When I first began writing FORGED IN GRACE, or rather, when the character of Marly whispered in my ear while I stoked a fire in a little cabin overlooking a wild river, I knew right away this would be a story about female friends. I didn’t know it would be a dark exploration, but when all was said and done, I continue to think of this novel as a “dark love story of friendship.” That is to say, it’s a story that celebrates the powerful bonds that young girls forge with one another as they act as surrogates to each other for the mature relationships that will come down the road.

I’ve been fortunate to have a lot of friends in my life, but as a girl, I only had one best friend, Sacha. The tried-and-true bestie who was part sister, part romantic stand-in, part keeper of secrets. She could make me feel good or break my heart all in the same day. She was an athlete to my bookworm, daring and brave where I was timid. She came from a loud family with brothers and two European parents. I was a latch-key kid from a “broken” home with two hippie parents.

Like Grace does Marly in the novel, I adored and was slightly in awe of Sacha. She bounced back from sleights while I wilted. She took the world head on, while I crept at it from the shadows. We fought, sometimes for days, but always came back together. Not until high school—though Sacha was a year older than I was—did a wedge come between us, and that wedge was, natch, another girl, named Shawna. A prettier, more sophisticated, worldly girl than me who didn’t use “too big” words and needed to wear a bra. Quickly I became replaced. It was a theme that would repeat in my life as part of the messy geometry of friendship. A theme that seems to happen to so many girls, teaching the painful lesson of jealousy and self-esteem, of loyalty and betrayal.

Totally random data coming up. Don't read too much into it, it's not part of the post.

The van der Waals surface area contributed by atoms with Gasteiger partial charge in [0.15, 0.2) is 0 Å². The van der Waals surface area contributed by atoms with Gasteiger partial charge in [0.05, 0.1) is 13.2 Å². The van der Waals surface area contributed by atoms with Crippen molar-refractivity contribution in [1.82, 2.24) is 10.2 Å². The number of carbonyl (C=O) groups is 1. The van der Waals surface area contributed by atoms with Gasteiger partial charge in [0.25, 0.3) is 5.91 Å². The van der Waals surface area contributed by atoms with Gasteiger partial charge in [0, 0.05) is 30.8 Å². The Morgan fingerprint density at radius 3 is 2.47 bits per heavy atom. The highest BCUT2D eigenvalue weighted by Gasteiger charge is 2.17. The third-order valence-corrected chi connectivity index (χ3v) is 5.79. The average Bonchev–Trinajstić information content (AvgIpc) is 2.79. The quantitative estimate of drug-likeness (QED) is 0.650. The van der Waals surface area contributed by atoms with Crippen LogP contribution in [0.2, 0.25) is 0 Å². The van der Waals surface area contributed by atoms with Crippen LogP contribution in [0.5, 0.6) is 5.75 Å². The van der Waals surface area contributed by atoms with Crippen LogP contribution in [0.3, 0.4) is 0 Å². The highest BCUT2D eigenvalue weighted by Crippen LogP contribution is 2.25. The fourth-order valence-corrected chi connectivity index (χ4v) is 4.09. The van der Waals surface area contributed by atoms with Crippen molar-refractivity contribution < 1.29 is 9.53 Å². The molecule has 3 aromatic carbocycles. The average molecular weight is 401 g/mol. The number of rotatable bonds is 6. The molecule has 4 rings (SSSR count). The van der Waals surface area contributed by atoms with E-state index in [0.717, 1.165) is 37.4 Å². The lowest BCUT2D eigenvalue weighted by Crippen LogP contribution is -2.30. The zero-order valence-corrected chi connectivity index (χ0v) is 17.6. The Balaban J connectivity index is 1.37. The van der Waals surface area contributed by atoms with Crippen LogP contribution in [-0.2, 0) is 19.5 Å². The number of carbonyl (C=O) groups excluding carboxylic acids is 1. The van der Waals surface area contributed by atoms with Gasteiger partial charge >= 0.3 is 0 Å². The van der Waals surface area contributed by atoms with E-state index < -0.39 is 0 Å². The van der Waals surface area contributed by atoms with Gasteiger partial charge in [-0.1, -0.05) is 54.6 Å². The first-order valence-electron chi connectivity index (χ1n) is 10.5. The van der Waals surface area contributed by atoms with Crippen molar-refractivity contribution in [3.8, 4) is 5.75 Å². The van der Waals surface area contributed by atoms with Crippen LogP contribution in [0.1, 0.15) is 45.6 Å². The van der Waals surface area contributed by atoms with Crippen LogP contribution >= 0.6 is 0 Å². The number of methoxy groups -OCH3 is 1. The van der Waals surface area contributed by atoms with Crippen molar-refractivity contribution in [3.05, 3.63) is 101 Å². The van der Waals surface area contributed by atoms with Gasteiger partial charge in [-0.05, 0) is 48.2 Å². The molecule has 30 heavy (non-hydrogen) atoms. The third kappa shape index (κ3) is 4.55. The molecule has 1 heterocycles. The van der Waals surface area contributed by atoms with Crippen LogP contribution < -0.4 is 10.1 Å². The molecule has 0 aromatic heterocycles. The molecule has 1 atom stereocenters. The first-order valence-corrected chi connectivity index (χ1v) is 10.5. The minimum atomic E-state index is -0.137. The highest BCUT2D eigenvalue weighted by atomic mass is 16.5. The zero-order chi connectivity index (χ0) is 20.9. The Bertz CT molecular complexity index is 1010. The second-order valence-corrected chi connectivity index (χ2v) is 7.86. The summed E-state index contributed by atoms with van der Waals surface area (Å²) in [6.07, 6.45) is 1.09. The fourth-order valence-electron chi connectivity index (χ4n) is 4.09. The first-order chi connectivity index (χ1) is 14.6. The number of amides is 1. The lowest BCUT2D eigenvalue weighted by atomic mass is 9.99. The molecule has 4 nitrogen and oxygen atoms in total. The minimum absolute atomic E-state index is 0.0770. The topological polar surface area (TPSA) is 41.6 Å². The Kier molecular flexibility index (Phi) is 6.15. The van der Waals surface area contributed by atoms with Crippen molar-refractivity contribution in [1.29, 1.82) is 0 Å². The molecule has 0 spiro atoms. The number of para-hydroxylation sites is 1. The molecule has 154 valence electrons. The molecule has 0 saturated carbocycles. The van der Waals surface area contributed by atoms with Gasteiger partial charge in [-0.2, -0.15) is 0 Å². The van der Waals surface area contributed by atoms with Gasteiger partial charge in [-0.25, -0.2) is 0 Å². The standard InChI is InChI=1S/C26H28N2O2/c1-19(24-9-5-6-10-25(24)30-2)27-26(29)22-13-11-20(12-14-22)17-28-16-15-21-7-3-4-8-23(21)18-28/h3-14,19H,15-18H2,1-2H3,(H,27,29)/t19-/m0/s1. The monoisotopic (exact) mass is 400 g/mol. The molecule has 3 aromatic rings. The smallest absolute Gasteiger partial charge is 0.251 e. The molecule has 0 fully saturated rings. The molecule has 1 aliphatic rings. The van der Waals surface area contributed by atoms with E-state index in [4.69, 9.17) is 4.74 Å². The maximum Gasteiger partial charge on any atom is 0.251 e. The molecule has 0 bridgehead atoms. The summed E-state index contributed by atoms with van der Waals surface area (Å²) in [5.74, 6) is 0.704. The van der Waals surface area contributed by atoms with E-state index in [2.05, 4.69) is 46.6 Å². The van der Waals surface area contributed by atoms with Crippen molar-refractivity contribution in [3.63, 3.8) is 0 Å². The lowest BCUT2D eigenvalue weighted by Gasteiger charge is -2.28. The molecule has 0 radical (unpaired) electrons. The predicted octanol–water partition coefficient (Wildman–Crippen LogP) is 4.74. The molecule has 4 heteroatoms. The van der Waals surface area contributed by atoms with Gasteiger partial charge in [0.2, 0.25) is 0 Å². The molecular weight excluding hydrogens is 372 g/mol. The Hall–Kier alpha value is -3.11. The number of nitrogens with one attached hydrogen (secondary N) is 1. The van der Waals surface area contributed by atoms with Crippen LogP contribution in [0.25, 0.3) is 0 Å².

In FORGED IN GRACE, Grace has an unhealthy bond with the bold, beautiful Marly. Grace wants what Marly seems to have. And yet Marly is all pretense and façade. Her external world hides the darkness she keeps tucked away. What Grace thinks she wants, Marly may not actually have, and vice versa. And it’s up to Grace to realize her own talents and power in order to come to see the friendship for what it was, and is. A lesson many girls can use.

Many of my favorite books and movies about dark female friendships touch upon an overt or indirect sexuality between the girls. As an adult I can see now that most of these friendships are not, explicitly, sexual—barring those that really are, of course, and that’s not what I’m talking about in this piece—but rather girls, with their fluid and often early developed emotional lives, need to start exercising these feelings before the boys get around to it. They test them on each other, for better or worse. They project things onto one another that will someday be meant for their mates. In the best of scenarios, they forge life-long friendships; in others, jealousy and competition draw them apart.

As an adult, lucky to have a circle of dear, trusted women friends with whom I can talk honestly and show my dark and messy sides, I now look back on the friends of my youth with a clearer eye.  It was my girlfriends upon whom I first tested the strategies of what would someday become my grown-up relationships at slumber parties where we whispered to the night sky our deepest desires and fears. Like Grace, those early friendships are important artifacts that reveal precious information to me about myself.

About The Author 

Jordan E. Rosenfeld

Website | Goodreads | Twitter

Jordan E. Rosenfeld learned early on that people prefer a storyteller to a know-it-all. She channeled any Hermione-esque tendencies into a career as a writing coach, editor and freelance journalist and saves the Tall Tales for her novels. She earned her MFA from the Bennington Writing Seminars and is the author of the books, Make A Scene: Crafting a Powerful Story One Scene at a Time (Writer’s Digest Books) and Write Free! Attracting the Creative Life with Rebecca Lawton (BeijaFlor Books). Jordan’s essays and articles have appeared in such publications as Publisher’s Weekly, The San Francisco Chronicle, The St. Petersburg Times, The Writer and Writer’s Digest magazine. Her book commentaries have appeared on The California Report, a news-magazine produced by NPR-affiliate KQED radio. She lives in Northern California with her Batman-obsessed son and Psychologist husband.